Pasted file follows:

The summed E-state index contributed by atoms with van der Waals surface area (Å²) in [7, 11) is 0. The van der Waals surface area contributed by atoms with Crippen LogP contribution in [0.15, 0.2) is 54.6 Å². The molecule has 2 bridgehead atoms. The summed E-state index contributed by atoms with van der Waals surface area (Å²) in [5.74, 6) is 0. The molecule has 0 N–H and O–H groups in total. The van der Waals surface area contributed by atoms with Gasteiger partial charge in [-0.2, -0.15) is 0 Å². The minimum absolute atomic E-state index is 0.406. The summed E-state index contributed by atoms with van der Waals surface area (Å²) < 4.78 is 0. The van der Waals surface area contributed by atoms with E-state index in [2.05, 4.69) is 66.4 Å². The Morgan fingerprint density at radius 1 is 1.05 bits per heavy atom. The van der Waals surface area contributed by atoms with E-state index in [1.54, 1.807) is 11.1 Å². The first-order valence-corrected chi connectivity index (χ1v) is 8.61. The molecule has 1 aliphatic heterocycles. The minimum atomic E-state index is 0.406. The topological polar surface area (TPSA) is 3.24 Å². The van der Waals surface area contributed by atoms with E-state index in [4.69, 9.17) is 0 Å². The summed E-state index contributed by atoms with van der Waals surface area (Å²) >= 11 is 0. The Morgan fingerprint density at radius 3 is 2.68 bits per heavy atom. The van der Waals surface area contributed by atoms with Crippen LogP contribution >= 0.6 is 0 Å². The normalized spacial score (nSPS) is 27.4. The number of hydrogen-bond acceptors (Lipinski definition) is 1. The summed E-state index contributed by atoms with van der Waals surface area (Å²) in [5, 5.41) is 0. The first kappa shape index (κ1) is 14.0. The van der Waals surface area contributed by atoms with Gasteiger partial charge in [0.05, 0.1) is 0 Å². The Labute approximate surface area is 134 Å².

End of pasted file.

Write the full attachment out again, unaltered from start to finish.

The summed E-state index contributed by atoms with van der Waals surface area (Å²) in [7, 11) is 0. The van der Waals surface area contributed by atoms with Crippen LogP contribution in [0.15, 0.2) is 54.6 Å². The molecule has 2 bridgehead atoms. The summed E-state index contributed by atoms with van der Waals surface area (Å²) in [5.74, 6) is 0. The molecule has 0 N–H and O–H groups in total. The van der Waals surface area contributed by atoms with Gasteiger partial charge in [-0.2, -0.15) is 0 Å². The minimum absolute atomic E-state index is 0.406. The summed E-state index contributed by atoms with van der Waals surface area (Å²) < 4.78 is 0. The van der Waals surface area contributed by atoms with E-state index in [2.05, 4.69) is 66.4 Å². The Morgan fingerprint density at radius 1 is 1.05 bits per heavy atom. The van der Waals surface area contributed by atoms with E-state index in [1.54, 1.807) is 11.1 Å². The first-order valence-corrected chi connectivity index (χ1v) is 8.61. The molecule has 1 aliphatic heterocycles. The minimum atomic E-state index is 0.406. The topological polar surface area (TPSA) is 3.24 Å². The van der Waals surface area contributed by atoms with E-state index in [4.69, 9.17) is 0 Å². The summed E-state index contributed by atoms with van der Waals surface area (Å²) >= 11 is 0. The Morgan fingerprint density at radius 3 is 2.68 bits per heavy atom. The van der Waals surface area contributed by atoms with Crippen LogP contribution >= 0.6 is 0 Å². The normalized spacial score (nSPS) is 27.4. The number of hydrogen-bond acceptors (Lipinski definition) is 1. The summed E-state index contributed by atoms with van der Waals surface area (Å²) in [5, 5.41) is 0. The first kappa shape index (κ1) is 14.0. The van der Waals surface area contributed by atoms with Gasteiger partial charge in [0.05, 0.1) is 0 Å². The Labute approximate surface area is 134 Å².